Q. 1. Do children go to Hell. We never hear anything about this matter in the teachings of the Catholic Church?
A. 1. According to the Canon Law of the Catholic Church, "A minor before the completion of the seventh year is called an infant and is considered not responsible for oneself (non sui compos). With the completion of the seventh year, however, a minor is presumed to have the use of reason." [Catholic Code of Canon Law # 97 §2]
For the above reason, the Catholic Church teaches that a baptised child age 8 and over can sin.
If a baptised child does wrong prior to having reached the age of reason, that wrong is not considered a sin that is held against the child on Judgment Day. But, if a baptised child age 8 and over does commit mortal sins and dies without having confessed such sins, he faces eternal damnation unless the mercy of God, for unknown reasons, dictates otherwise.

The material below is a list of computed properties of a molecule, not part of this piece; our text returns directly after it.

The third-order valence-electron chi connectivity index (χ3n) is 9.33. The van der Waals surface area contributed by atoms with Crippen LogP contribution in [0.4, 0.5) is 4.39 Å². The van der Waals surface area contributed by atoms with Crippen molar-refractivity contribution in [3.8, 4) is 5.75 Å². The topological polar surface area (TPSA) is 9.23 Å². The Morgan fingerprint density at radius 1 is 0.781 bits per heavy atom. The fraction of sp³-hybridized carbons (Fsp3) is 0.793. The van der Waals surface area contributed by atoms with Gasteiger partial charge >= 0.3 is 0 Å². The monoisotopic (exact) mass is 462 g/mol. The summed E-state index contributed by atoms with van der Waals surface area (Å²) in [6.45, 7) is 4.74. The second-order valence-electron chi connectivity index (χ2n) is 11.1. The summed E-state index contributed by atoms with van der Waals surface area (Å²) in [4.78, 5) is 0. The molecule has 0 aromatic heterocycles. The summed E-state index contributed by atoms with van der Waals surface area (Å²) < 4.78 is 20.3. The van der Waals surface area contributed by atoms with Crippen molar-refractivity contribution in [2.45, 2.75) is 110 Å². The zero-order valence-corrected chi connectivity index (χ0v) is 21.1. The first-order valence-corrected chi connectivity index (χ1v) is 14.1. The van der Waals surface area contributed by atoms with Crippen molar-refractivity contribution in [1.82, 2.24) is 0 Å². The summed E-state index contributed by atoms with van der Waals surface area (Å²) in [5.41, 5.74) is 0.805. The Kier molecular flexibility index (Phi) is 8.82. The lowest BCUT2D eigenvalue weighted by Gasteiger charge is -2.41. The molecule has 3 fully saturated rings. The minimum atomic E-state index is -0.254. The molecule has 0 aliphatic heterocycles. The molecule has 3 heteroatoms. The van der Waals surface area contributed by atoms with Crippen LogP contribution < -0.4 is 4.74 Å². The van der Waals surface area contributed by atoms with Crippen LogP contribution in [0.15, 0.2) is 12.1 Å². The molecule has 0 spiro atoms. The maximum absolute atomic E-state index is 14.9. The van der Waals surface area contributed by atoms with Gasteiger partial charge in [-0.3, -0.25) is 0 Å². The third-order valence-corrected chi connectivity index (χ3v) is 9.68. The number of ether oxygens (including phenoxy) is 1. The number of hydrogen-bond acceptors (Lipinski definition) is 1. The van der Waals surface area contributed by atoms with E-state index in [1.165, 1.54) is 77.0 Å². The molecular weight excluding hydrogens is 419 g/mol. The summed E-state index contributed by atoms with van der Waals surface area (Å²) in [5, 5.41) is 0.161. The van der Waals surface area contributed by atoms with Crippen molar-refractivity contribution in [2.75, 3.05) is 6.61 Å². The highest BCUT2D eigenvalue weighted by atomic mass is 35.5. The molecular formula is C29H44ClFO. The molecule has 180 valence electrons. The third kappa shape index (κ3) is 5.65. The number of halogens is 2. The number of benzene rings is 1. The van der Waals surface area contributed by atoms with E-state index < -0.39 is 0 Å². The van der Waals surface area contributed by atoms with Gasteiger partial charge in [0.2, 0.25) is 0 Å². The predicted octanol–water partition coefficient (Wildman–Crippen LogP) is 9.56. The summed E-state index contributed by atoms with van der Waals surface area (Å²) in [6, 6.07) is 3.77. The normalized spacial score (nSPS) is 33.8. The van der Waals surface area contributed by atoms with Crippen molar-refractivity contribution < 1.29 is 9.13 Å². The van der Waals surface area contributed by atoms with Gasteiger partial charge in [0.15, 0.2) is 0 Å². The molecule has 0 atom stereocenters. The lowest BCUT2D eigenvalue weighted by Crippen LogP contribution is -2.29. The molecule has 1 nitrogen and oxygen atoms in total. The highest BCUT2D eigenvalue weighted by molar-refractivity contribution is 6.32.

"As regards children who have died without Baptism, the Church can only entrust them to the mercy of God, as she does in her funeral rites for them. Indeed, the great mercy of God who desires that all men should be saved, and Jesus' tenderness toward children which caused him to say: "Let the children come to me, do not hinder them," [Mk 10 14; cf. 1 Tim 2:4] allow us to hope that there is a way of salvation for children who have died without Baptism. All the more urgent is the Church's call not to prevent little children coming to Christ through the gift of holy Baptism." (Catechism of the Catholic Church # 1261)